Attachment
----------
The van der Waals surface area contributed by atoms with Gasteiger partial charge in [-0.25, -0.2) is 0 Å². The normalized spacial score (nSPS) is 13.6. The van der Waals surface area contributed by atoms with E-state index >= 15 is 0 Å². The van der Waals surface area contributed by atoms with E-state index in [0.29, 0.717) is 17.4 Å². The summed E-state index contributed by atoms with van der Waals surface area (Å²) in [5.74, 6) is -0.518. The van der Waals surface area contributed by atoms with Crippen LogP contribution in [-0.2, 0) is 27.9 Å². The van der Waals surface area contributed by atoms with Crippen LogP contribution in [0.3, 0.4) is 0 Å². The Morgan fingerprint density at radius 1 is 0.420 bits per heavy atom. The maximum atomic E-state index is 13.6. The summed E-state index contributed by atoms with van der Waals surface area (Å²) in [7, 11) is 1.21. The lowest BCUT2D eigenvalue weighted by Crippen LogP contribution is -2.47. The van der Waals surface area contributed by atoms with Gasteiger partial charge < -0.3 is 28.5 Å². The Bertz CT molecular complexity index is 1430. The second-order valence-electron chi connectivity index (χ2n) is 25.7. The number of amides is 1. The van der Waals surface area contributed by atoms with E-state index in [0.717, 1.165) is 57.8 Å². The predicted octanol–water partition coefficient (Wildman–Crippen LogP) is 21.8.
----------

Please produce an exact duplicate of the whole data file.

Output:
The van der Waals surface area contributed by atoms with Gasteiger partial charge in [-0.25, -0.2) is 0 Å². The normalized spacial score (nSPS) is 13.6. The van der Waals surface area contributed by atoms with E-state index >= 15 is 0 Å². The van der Waals surface area contributed by atoms with E-state index in [0.29, 0.717) is 17.4 Å². The summed E-state index contributed by atoms with van der Waals surface area (Å²) in [5.74, 6) is -0.518. The van der Waals surface area contributed by atoms with Crippen LogP contribution in [-0.2, 0) is 27.9 Å². The van der Waals surface area contributed by atoms with Crippen LogP contribution in [0.3, 0.4) is 0 Å². The Morgan fingerprint density at radius 1 is 0.420 bits per heavy atom. The maximum atomic E-state index is 13.6. The summed E-state index contributed by atoms with van der Waals surface area (Å²) in [7, 11) is 1.21. The lowest BCUT2D eigenvalue weighted by Crippen LogP contribution is -2.47. The van der Waals surface area contributed by atoms with Gasteiger partial charge < -0.3 is 28.5 Å². The Bertz CT molecular complexity index is 1430. The second-order valence-electron chi connectivity index (χ2n) is 25.7. The number of amides is 1. The van der Waals surface area contributed by atoms with E-state index in [0.717, 1.165) is 57.8 Å². The predicted octanol–water partition coefficient (Wildman–Crippen LogP) is 21.8.